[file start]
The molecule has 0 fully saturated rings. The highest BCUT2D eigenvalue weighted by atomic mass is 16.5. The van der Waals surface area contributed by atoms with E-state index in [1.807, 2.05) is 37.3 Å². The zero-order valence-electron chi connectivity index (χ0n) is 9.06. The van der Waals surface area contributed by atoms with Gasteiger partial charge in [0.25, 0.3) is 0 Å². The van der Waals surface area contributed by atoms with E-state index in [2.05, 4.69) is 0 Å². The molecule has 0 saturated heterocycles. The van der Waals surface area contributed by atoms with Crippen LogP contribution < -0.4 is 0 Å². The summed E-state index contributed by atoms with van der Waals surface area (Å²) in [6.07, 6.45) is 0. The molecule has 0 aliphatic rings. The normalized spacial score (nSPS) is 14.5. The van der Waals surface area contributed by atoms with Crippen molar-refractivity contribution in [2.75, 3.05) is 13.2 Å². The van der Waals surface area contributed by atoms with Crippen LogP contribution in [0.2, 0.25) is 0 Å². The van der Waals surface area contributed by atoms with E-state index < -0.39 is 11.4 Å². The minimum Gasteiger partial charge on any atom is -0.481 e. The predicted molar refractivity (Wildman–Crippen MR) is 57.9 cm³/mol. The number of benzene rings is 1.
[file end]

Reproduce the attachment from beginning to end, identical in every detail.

The molecule has 0 fully saturated rings. The highest BCUT2D eigenvalue weighted by atomic mass is 16.5. The van der Waals surface area contributed by atoms with E-state index in [1.807, 2.05) is 37.3 Å². The zero-order valence-electron chi connectivity index (χ0n) is 9.06. The van der Waals surface area contributed by atoms with Gasteiger partial charge in [0.25, 0.3) is 0 Å². The van der Waals surface area contributed by atoms with E-state index in [2.05, 4.69) is 0 Å². The molecule has 0 saturated heterocycles. The van der Waals surface area contributed by atoms with Crippen LogP contribution < -0.4 is 0 Å². The summed E-state index contributed by atoms with van der Waals surface area (Å²) in [6.07, 6.45) is 0. The molecule has 0 aliphatic rings. The normalized spacial score (nSPS) is 14.5. The van der Waals surface area contributed by atoms with Crippen molar-refractivity contribution in [2.75, 3.05) is 13.2 Å². The van der Waals surface area contributed by atoms with Crippen LogP contribution in [0.2, 0.25) is 0 Å². The van der Waals surface area contributed by atoms with E-state index < -0.39 is 11.4 Å². The minimum Gasteiger partial charge on any atom is -0.481 e. The predicted molar refractivity (Wildman–Crippen MR) is 57.9 cm³/mol. The number of benzene rings is 1.